This represents more than a change in investing style. Rather it is recognition that engagement is more powerful than divestment. Many of today’s responsible investors believe they can encourage and enact greater positive change—and increase shareholder value—by engaging with companies on ESG issues rather than by divesting. An asset manager, who is a significant shareholder, gains access to company senior management and boards of directors, developing a voice to advocate for positive change. These investors view change as a powerful driver of shareholder value.
To be sure, negative screens remain in widespread use and divestiture campaigns can still generate enormous momentum. In recent years, the fossil fuel-free movement not only captured headlines, but prompted commitments to divest totalling in the trillions of dollars, largely driven by institutional titans including the world’s largest sovereign-investment fund.
According to RBC GAM’s survey of ESG asset owners, wealth managers, and consultants, investors are taking the fossil fuel-free movement seriously (Figure 3). Only 26 percent of respondents consider fossil fuel-free to be a fad and a full 62 percent consider it a lasting investment issue. Whether this is driven by true philosophical alignment or merely reflects investors following a popular trend remains to be seen.
There is an opportunity to exploit a market that remains inefficient but this may not be the case for long. Growing realisation that ESG can drive compelling returns will draw more interest and more capital, which will drive out some or most inefficiencies.
Opportunities will be harder to come by; however, this survey portrayed an investment approach only beginning to come into its own. It’s encouraging to see so much capital pouring into ESG-related investing, even as asset owners and financial professionals alike remain broadly uncertain about those investments’ ability to provide alpha and mitigate risk (Figure 4).
The largest proportion of respondents (40 percent) do not consider ESG a risk mitigator. But, for the one out of three respondents who does see ESG as a risk mitigator, it will be crucial to ensure they engage with investment managers who share that belief. Captives who are interested in taking advantage of this approach can employ an ESG overlay to provide risk mitigation and potentially increase your risk-adjusted returns.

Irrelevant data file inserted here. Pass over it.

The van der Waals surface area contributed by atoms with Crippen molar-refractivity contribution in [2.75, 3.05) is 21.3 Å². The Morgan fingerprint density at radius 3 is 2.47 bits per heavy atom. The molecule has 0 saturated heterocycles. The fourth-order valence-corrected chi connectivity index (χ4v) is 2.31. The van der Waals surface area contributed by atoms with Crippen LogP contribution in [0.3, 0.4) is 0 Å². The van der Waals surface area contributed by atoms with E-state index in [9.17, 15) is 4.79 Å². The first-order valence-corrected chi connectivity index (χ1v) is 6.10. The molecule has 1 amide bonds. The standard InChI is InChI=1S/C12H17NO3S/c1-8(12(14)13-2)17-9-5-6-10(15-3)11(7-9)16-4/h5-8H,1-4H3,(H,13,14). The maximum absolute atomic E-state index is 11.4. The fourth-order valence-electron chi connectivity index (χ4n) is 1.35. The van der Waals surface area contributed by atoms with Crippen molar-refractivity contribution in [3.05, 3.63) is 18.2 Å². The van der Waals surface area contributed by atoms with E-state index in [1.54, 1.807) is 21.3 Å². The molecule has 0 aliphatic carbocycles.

The value proposition inherent in ESG investing is becoming more apparent all the time. Even as data remain imperfect, investors can see and feel the impact on their portfolio values. There are examples of value that is spectacularly destroyed by companies with poor ESG standards, particularly those with high-profile scandals or environmental catastrophes.
There are reasons why captives initially choose to be domiciled in the Cayman Islands, and it has less to do with the natural beauty of our island, the preservation efforts of our shores and wildlife and what lies beneath our oceans. However, a Cayman culture that incorporates strong ESG factors keeps directors coming back year after year.
We invariably see the importance of investing in companies with an approach that is better for the environment and for society. Seeing value created by ESG investing requires commitment to an ESG approach as well as to skilled, knowledgeable analysis and long-term ownership. As ESG integration becomes more prevalent in investment, those commitments will continue to spread across the industry and asset owners will be all the better for it.
Stephen Price is vice president & portfolio manager at RBC Dominion Securities Global. He can be contacted at: email@example.com
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What is alpha?
Alpha is a measure of performance on a risk-adjusted basis. Alpha measures the performance of an investment against a market index, since they are often considered to represent the market’s movement as a whole. The excess return of a fund relative to the return of a market index is the fund’s alpha.